Beyond documentary theatres: shifting iterations of documentary practices


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Lennon, Andrew G. ORCID: (2022). Beyond documentary theatres: shifting iterations of documentary practices. University of Birmingham. Ph.D.

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This thesis differentiates “documentary practices” from canonical notions of “documentary theatre forms” to demonstrate that the malleability and responsiveness of documentary practices are fundamental traits that underpin their perennial utility within shifting historical circumstances. I make the case that these traits enable the productive re-engagement with aspects of the documentary theatre canon, but also that they facilitate an increasingly expansive mobilisation of documentary practices beyond the confines of established documentary theatre forms. In this way, my thesis uncovers how documentary practices are expansively mobilised within theatrical models that resist neat classification as examples of documentary theatre, particularly within the historical context of what I term digital times. I propose that these expansive new mobilisations inextricably owe a debt to the documentary canon, but that they can be productively engaged in examining how reality and the real are experienced, understood, and communicated in the contemporary moment.

Chapter One examines the productive malleability of documentary practices in the early period of canonical documentary theatres – from Piscator to Weiss. Chapter Two investigates the neo-avant-garde performance practices of the Living Theatre and Spalding Gray to examine how contextual pressures became a focal point for the mobilisation of documentary practices, particularly in work that troubles the cohesive notions of documentary theatre forms. In Chapter Three, I consider the resurgence of documentary theatre in the new millennium. I suggest through examinations of definitions and conflations that certain ambiguities occur between source and notions of fact and fiction. In a detailed analysis of Chris Goode’s Weaklings (2015), I then evaluate how such ambiguities, while seemingly appropriate in respect of the performance of self-online, can be unproductive if mobilised in the process of reflecting modes of communication in digital times. Specifically, I investigate how Goode imbricates documentary and non-documentary practices in the promotion of what appears to be a total collapse between fact and fiction, both online and offline. Chapter Four foregrounds a recent trend in solo documentary storytellers via Complicité’s The Encounter (2015), Unlimited Project’s Paul Bright’s Confessions of a Justified Sinner (2013), and Chris Thorpe and Rachel Chavkin’s Confirmation (2014). I examine how the malleability of the documentary practices in these examples creates ‘particular relationships’ with the spectators, which enables the storyteller to foreground their embodied testimony over and above all other documentary evidence. The positioning of this individual as the fulcrum of trust in these works provokes scepticism not only about what is being communicated, but also by whom, and why, and speaks to an accelerated spectacle of individualised communication in digital times.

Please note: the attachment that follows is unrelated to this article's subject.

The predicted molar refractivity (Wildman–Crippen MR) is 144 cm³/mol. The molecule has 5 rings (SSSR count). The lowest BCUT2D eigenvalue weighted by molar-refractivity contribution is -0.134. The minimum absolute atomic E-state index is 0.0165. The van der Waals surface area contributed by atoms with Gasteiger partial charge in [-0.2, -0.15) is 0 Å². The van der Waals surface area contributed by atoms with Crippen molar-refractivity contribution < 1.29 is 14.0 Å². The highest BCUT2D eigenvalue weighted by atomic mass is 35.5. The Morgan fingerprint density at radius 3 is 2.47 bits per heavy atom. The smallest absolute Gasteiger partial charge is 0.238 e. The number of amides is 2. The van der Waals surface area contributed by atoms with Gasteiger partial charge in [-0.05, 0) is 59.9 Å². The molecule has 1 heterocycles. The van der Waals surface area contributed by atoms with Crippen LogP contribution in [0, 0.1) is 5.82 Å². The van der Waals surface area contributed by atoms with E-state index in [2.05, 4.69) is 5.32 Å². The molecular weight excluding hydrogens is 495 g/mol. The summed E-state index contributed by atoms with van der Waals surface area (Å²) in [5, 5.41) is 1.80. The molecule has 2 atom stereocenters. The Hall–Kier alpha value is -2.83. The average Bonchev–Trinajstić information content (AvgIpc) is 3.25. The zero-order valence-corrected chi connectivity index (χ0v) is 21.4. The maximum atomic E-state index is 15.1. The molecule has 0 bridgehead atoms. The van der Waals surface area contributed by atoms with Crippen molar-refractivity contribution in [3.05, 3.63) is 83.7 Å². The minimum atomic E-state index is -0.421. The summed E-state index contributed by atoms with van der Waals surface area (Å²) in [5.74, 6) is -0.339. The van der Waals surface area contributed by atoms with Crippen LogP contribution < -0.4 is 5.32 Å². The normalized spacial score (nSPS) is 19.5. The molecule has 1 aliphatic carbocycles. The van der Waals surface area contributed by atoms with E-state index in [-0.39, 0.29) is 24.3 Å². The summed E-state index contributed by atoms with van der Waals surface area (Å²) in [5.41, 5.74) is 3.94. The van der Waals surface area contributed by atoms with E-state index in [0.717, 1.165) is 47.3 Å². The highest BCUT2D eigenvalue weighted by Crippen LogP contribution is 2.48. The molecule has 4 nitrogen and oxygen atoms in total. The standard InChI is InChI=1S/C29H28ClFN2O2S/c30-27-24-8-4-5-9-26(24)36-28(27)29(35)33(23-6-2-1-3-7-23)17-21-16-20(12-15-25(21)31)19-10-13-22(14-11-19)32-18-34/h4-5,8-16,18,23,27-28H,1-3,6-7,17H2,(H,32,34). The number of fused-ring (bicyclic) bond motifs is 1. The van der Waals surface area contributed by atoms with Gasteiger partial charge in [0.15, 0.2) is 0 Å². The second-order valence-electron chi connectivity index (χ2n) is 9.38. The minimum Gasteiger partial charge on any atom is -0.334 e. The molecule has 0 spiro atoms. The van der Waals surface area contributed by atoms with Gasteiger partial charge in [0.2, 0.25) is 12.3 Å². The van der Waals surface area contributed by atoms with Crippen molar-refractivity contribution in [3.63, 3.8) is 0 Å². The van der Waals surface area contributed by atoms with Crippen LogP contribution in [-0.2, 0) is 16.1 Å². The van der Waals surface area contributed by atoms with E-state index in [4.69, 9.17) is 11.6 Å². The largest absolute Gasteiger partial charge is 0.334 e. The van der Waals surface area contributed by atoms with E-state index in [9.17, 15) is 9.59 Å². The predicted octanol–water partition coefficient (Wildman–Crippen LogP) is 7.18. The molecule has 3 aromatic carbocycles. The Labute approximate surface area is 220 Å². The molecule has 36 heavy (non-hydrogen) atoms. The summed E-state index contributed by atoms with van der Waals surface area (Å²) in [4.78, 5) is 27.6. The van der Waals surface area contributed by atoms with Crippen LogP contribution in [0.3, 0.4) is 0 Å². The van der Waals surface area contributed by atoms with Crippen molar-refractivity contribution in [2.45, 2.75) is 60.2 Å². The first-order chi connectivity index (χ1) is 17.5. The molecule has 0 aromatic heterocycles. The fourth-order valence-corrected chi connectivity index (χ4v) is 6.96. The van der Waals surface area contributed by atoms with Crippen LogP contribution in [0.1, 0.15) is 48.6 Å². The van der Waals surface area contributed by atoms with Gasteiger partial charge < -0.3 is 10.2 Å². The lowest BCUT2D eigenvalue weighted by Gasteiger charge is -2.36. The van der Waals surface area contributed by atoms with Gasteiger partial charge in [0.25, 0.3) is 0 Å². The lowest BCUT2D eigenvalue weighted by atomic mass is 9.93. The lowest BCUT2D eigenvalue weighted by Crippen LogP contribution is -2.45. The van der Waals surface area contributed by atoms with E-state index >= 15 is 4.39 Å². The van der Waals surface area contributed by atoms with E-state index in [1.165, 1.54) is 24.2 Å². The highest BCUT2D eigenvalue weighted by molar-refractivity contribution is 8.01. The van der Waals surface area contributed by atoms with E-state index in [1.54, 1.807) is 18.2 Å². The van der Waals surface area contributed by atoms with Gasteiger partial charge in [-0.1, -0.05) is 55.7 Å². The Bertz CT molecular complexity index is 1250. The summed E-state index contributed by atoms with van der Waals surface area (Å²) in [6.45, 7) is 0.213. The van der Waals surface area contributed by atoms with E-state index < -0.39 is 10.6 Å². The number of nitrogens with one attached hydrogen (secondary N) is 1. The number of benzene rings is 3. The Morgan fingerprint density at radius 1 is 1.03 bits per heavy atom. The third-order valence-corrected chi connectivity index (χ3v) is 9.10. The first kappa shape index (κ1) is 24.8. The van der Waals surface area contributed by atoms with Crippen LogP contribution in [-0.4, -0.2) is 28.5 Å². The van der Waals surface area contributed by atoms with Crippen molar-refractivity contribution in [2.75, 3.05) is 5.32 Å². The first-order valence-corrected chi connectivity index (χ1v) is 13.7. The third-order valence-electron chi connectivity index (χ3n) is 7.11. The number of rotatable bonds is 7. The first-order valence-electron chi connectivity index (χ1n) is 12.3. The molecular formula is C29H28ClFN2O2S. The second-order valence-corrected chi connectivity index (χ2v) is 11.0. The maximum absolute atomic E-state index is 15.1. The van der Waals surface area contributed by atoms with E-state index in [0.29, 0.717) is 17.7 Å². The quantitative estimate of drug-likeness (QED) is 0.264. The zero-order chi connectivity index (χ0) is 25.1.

I contend that these examples differently but strategically deploy iterations of documentary practices in response to shifting political agendas, social change, and changing appreciations of the real propelled by technological developments. I argue that deployments of documentary practices outside of normative confines of documentary theatre forms provokes thinking about the future of documentary praxis and facilitates an expansive analysis of the social, cultural, and political implications and anxieties that exist in digital times.

Type of Work: Thesis (Doctorates > Ph.D.)
Award Type: Doctorates > Ph.D.
Licence: All rights reserved
College/Faculty: Colleges (2008 onwards) > College of Arts & Law
School or Department: School of English, Drama and Creative Studies, Department of Drama and Theatre Arts
Funders: Arts and Humanities Research Council
Subjects: N Fine Arts > NX Arts in general
P Language and Literature > PN Literature (General)
P Language and Literature > PN Literature (General) > PN2000 Dramatic representation. The Theater


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